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There are a few recurring misconceptions about how protein scores should be used.

This month's highlighted publication shows a new approach to identify and quantify the challenging persulfidation modification. If you have a recent publication that you would like us to consider for an upcoming Newsletter, please send us a PDF or a URL.

Mascot tip of the month is essential reading if you are still using the Access database engine with Mascot Daemon.

Please have a read and feel free to contact us if you have any comments or questions.


December 2019

Protein scores
Featured publication
Mascot tip of the month

Common myths about protein scores

Mascot Server is used in many different application areas by both mass spectrometry experts and non-experts. Over the years, we've spotted a few recurring misconceptions about how protein scores should be interpreted and used.

In particular, protein scores in MS/MS searches are only used to rank protein hits with the goal of putting proteins with lots of strong peptide evidence at the top of the list. Unfortunately, you sometimes see MS/MS papers with phrases like "all proteins identified with a Mascot score higher than 60 were considered reliable" or "peptides and proteins with a Mascot score higher than 35 and 50, respectively, were automatically accepted.". A protein score of 60 could mean the protein has one significant peptide match with score 60, or the protein could have 47 peptide matches each with score 14 and threshold 13.

Unsafe assumptions can also arise when trying to filter out false positive proteins. It is well known that accepting a protein on the basis of a single peptide match is very risky; these are so-called 'one-hit wonders'. Alarm bells should ring if you see statements such as "identified proteins exhibited at least one peptide with an individual Mascot score of p<0.05" or "proteins were accepted if they had at least one 'rank 1' peptide with a peptide ions score of more than 50.0."

Go here to read more details about the best use of protein scores and some pitfalls to avoid.

Another myth

Featured publication using Mascot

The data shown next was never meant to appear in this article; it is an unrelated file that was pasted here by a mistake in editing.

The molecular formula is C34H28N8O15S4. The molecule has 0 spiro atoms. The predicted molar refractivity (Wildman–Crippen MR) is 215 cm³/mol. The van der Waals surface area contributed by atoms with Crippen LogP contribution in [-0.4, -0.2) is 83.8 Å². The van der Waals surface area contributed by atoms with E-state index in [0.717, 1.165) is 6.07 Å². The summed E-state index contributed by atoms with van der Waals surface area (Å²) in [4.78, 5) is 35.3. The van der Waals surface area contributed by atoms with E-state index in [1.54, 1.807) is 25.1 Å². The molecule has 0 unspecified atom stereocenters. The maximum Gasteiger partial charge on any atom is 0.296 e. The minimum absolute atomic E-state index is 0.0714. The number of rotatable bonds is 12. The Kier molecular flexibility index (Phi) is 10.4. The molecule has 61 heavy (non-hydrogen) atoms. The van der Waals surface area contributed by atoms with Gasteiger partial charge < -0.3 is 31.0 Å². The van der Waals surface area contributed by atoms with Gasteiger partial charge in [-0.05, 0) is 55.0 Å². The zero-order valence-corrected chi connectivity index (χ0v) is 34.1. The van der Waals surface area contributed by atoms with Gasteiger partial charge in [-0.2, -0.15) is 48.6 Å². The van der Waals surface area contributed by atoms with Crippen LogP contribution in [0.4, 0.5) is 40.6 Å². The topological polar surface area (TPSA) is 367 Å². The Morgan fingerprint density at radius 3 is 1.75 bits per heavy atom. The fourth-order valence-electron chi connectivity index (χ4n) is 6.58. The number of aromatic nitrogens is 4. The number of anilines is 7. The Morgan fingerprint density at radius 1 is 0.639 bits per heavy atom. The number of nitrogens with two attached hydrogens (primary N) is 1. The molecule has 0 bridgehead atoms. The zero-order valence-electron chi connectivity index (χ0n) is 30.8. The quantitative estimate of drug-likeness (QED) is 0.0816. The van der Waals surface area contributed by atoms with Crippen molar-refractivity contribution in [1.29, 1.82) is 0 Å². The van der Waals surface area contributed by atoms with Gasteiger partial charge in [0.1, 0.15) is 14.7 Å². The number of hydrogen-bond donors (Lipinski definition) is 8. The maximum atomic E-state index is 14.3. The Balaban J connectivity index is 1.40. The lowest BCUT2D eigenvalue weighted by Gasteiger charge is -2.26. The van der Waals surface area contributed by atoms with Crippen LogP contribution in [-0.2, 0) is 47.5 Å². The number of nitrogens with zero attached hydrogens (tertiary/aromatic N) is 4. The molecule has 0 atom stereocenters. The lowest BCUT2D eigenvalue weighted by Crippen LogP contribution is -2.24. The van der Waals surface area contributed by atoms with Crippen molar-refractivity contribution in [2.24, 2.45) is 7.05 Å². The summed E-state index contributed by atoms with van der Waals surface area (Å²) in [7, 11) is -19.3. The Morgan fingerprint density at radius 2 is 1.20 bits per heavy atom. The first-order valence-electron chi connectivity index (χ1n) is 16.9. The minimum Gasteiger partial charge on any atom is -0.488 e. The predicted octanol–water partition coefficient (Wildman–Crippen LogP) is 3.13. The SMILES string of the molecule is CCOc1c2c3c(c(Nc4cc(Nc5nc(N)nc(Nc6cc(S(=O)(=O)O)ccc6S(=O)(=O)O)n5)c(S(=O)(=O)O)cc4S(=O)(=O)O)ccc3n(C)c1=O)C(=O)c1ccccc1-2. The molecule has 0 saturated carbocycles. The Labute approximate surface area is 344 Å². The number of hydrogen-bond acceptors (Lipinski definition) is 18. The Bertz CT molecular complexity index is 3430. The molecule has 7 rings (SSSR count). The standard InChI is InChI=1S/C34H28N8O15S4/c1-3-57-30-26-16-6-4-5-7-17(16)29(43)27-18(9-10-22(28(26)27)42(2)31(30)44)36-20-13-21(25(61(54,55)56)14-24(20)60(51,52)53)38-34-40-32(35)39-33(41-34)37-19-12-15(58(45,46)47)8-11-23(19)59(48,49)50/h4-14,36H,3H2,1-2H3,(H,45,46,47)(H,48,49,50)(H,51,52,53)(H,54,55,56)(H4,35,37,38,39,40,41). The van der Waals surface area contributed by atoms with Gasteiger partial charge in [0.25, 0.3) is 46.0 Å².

Here we highlight a recent interesting and important publication that employs Mascot for protein identification, quantitation, or characterization. If you would like one of your papers highlighted here please send us a PDF or a URL.


Site-Specific Quantification of Persulfidome by Combining an Isotope-Coded Affinity Tag with Strong Cation-Exchange-Based Fractionation

Qiong Wu, Baofeng Zhao, Yejing Weng, Yichu Shan, Xiao Li, Yechen Hu, Zhen Liang, Huiming Yuan, Lihua Zhang, Yukui Zhang

Analytical Chemistry 91 14860-14864 (2019)

The authors have developed a new approach to profile the challenging persulfidation modification. Previous methods have had some limitations in terms of false positives as well as underreporting, due in large part to the similar reactivity of the persulfide groups, disulfide bonds, and thiol groups.

The workflow entails first labeling persulfidated proteins with cleavable isotope-coded affinity tag (c-ICAT) reagents. After digestion, the labeled persulfidated peptides were selectively enriched with streptavidin beads and fractionated by strong cation exchange chromatography, followed by LC−MS/MS identification.

After confirming the efficiency of the method, they applied it to the site-specific identification of endogenous protein persulfidation from A549 cells. They identified 226 endogenous persulfidated sites on 160 proteins with 74% of the persulfidation sites newly discovered. Of these proteins, 71% were singly modified, 21% had 2 sites of persulfidation, while 2.5% had 4 or more.

Thumbnail from featured publication

Mascot Tip

The default database engine for Mascot Daemon changed from Access to VistaDB back in 2014 (Mascot Daemon version 2.5). If you are still using Access, please be aware of a serious problem caused by the November 2019 security update for Office 2010, 2013, and 2016. A Microsoft support document explains how to uninstall the update.

Our recommendation is to take this opportunity to switch to a different engine. If the task database is only used by a single instance Daemon, switching to VistaDB is the simplest option. If the task database is shared, switch to PostgreSQL, SQL Server, or MySQL. The Mascot Daemon Backup and Restore facility makes it easy to copy the database contents from the old system to the new; more details in the Daemon help under Getting Started; Database Engines. (Thanks to Mike Naldrett of U. Nebraska-Lincoln, who was the first to report this problem and identify the cause.)

Mascot tip

About Matrix Science

Matrix Science is a provider of bioinformatics tools to proteomics researchers and scientists, enabling the rapid, confident identification and quantitation of proteins. Mascot software products fully support data from mass spectrometry instruments made by Agilent, Bruker, Sciex, Shimadzu, Thermo Scientific, and Waters.

Please contact us or one of our marketing partners for more information on how you can power your proteomics with Mascot.


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Matrix Science Ltd, 64 Baker Street, London W1U 7GB, UK
T +44 (0)20 7486 1050  F +44 (0)20 7224 1344  E

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